Material usesThere are no material uses listed for Hosta nigrescens.
Medicinal uses(Warning!)There are no medicinal uses listed for Hosta nigrescens.
Practical Plants is currently lacking information on propagation instructions of Hosta nigrescens. Help us fill in the blanks! Edit this page to add your knowledge.
Plants are in general fully hardy in Britain, but young leaves in spring can be destroyed by frost. New leaves are only produced in the spring and very early summer, so any damage at this time has a deep effect on the plant. Members of this genus are rarely if ever troubled by browsing deer or rabbits. Plants are very attractive to slugs and snails, the young shoots in spring are especially at risk[111, K]. This species is widely cultivated in gardens in Japan and is also planted in temples and other holy places.Hybridizes freely with other members of this genus.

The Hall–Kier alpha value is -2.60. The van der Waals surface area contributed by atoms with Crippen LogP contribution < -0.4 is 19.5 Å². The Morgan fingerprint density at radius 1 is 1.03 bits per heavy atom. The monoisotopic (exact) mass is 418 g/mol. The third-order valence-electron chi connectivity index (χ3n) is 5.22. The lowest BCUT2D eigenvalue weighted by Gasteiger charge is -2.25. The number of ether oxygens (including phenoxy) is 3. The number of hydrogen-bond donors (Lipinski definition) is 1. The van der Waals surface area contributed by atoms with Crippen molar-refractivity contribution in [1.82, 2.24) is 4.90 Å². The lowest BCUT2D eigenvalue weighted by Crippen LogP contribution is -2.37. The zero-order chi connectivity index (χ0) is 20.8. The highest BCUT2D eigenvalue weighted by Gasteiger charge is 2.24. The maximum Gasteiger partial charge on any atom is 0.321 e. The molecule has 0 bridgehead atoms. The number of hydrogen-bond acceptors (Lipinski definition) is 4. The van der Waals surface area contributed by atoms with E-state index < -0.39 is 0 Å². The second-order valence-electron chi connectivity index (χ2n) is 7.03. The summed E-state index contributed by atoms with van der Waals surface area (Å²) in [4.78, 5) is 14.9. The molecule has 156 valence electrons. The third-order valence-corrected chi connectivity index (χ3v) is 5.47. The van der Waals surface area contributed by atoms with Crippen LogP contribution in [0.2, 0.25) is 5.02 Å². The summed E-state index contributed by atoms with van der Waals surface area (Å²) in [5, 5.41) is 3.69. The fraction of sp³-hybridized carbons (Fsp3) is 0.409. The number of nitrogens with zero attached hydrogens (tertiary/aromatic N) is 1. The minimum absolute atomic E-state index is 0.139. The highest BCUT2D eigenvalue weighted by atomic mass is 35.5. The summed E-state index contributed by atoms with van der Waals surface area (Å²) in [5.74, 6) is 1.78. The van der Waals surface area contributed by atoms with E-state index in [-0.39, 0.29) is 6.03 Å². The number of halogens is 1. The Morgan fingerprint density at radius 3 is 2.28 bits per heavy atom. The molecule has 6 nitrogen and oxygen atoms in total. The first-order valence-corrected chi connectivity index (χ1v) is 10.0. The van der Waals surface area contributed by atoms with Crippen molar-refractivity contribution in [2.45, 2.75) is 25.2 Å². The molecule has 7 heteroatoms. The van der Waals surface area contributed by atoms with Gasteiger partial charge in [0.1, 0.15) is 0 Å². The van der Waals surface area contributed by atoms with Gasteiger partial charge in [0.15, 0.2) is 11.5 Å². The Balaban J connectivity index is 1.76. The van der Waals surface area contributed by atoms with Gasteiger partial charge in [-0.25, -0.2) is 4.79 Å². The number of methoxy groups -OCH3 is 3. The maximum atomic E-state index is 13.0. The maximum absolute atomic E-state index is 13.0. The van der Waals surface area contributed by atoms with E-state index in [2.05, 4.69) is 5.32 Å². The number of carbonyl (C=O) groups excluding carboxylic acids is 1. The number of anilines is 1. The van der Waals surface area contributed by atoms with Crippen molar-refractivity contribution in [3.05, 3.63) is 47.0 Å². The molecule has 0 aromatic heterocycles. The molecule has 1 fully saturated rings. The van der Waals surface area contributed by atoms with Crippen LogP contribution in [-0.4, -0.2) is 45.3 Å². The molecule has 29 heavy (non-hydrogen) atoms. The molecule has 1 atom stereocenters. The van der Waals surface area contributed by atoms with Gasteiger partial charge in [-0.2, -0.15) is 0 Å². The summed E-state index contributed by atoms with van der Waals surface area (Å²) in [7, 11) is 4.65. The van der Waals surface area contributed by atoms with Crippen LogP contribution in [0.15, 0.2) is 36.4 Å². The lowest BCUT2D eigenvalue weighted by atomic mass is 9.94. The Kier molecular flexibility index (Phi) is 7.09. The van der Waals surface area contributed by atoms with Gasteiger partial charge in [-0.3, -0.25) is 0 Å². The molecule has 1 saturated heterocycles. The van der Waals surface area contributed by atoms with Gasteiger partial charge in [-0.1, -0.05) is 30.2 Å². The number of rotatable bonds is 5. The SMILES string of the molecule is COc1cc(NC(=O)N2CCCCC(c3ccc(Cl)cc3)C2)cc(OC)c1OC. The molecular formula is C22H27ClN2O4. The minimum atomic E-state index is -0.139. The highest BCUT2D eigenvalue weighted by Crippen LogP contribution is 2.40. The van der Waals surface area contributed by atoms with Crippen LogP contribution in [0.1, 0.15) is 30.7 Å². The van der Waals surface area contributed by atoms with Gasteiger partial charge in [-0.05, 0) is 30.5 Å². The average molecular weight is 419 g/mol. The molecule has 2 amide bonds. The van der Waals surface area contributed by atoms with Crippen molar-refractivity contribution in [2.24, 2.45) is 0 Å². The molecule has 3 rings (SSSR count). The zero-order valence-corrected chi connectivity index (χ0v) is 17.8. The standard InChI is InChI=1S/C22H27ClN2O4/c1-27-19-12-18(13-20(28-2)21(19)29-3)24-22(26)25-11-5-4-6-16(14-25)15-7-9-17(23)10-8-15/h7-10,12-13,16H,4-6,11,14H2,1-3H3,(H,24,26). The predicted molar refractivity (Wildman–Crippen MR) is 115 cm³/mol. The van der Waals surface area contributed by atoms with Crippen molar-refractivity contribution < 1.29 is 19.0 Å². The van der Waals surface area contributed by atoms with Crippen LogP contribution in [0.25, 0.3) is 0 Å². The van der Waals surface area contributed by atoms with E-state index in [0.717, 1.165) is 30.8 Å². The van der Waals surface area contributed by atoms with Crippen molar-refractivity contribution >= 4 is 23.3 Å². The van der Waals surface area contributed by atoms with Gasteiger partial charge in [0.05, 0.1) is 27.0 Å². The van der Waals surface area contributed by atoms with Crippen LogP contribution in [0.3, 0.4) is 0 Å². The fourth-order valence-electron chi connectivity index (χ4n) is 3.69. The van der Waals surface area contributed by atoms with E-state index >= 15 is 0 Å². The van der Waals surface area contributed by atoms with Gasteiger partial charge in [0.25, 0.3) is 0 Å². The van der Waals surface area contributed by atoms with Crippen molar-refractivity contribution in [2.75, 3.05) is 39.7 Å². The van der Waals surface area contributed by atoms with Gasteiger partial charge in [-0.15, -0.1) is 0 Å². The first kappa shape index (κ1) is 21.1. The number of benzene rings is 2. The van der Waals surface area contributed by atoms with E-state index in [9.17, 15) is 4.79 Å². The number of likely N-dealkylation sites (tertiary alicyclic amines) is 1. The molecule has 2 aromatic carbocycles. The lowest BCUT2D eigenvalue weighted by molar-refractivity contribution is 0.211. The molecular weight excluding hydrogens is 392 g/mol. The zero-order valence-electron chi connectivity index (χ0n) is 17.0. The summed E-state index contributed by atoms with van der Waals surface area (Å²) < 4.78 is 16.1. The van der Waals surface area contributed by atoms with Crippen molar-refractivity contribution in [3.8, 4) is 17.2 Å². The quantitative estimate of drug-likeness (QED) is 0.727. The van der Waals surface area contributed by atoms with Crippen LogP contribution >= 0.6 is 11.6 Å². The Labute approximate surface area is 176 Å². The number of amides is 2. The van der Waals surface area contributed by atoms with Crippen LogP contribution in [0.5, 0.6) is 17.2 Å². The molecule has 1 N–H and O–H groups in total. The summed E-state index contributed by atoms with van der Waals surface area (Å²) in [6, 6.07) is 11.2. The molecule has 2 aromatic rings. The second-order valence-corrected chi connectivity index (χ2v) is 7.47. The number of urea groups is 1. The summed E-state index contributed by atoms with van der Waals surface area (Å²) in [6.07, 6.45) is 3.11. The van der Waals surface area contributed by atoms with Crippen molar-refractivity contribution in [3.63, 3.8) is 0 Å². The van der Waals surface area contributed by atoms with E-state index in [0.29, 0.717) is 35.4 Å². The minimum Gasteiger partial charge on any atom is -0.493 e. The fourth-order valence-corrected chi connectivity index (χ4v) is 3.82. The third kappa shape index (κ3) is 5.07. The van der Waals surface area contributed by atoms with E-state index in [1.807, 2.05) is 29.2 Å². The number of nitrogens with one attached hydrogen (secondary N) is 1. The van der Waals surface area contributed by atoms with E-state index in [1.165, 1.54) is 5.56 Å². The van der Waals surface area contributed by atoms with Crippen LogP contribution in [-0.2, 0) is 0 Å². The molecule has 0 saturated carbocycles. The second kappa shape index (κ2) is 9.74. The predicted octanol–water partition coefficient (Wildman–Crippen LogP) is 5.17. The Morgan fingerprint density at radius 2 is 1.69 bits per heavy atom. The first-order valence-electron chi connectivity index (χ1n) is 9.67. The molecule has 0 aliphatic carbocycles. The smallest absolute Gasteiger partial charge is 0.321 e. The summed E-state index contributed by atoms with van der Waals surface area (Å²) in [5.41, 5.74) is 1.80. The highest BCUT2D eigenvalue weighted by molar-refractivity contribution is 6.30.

Problems, pests & diseases
Associations & Interactions
There are no interactions listed for Hosta nigrescens. Do you know of an interaction that should be listed here? to add it.
Polycultures & Guilds
There are no polycultures listed which include Hosta nigrescens.
This table shows all the data stored for this plant.
- Kunkel. G. Plants for Human Consumption. Koeltz Scientific Books ISBN 3874292169 (1984-00-00)
- Thomas. G. S. Perennial Garden Plants J. M. Dent & Sons, London. ISBN 0 460 86048 8 (1990-00-00)
- Huxley. A. The New RHS Dictionary of Gardening. 1992. MacMillan Press ISBN 0-333-47494-5 (1992-00-00)
- Thomas. G. S. Plants for Ground Cover J. M. Dent & Sons ISBN 0-460-12609-1 (1990-00-00)
- F. Chittendon. RHS Dictionary of Plants plus Supplement. 1956 Oxford University Press (1951-00-00)
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